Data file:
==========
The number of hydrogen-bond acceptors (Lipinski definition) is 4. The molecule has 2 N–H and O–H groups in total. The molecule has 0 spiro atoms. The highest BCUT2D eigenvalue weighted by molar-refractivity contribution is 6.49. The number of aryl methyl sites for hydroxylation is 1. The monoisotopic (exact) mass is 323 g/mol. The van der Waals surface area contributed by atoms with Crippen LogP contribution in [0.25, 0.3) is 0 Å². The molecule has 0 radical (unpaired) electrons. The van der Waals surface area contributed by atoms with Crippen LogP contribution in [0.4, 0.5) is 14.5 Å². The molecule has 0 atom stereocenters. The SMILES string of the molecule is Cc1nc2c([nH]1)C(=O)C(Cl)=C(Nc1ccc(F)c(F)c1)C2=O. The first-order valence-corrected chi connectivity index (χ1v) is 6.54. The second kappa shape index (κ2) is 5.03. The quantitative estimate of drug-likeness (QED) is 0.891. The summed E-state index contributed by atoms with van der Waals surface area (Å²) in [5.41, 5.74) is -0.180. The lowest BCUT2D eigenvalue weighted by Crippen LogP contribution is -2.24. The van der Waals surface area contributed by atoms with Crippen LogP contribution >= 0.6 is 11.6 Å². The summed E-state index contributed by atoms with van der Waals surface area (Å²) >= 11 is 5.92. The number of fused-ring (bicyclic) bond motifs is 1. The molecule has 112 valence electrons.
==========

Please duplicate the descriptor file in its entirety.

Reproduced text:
The number of hydrogen-bond acceptors (Lipinski definition) is 4. The molecule has 2 N–H and O–H groups in total. The molecule has 0 spiro atoms. The highest BCUT2D eigenvalue weighted by molar-refractivity contribution is 6.49. The number of aryl methyl sites for hydroxylation is 1. The monoisotopic (exact) mass is 323 g/mol. The van der Waals surface area contributed by atoms with Crippen LogP contribution in [0.25, 0.3) is 0 Å². The molecule has 0 radical (unpaired) electrons. The van der Waals surface area contributed by atoms with Crippen LogP contribution in [0.4, 0.5) is 14.5 Å². The molecule has 0 atom stereocenters. The SMILES string of the molecule is Cc1nc2c([nH]1)C(=O)C(Cl)=C(Nc1ccc(F)c(F)c1)C2=O. The first-order valence-corrected chi connectivity index (χ1v) is 6.54. The second kappa shape index (κ2) is 5.03. The quantitative estimate of drug-likeness (QED) is 0.891. The summed E-state index contributed by atoms with van der Waals surface area (Å²) in [5.41, 5.74) is -0.180. The lowest BCUT2D eigenvalue weighted by Crippen LogP contribution is -2.24. The van der Waals surface area contributed by atoms with Crippen LogP contribution >= 0.6 is 11.6 Å². The summed E-state index contributed by atoms with van der Waals surface area (Å²) >= 11 is 5.92. The number of fused-ring (bicyclic) bond motifs is 1. The molecule has 112 valence electrons.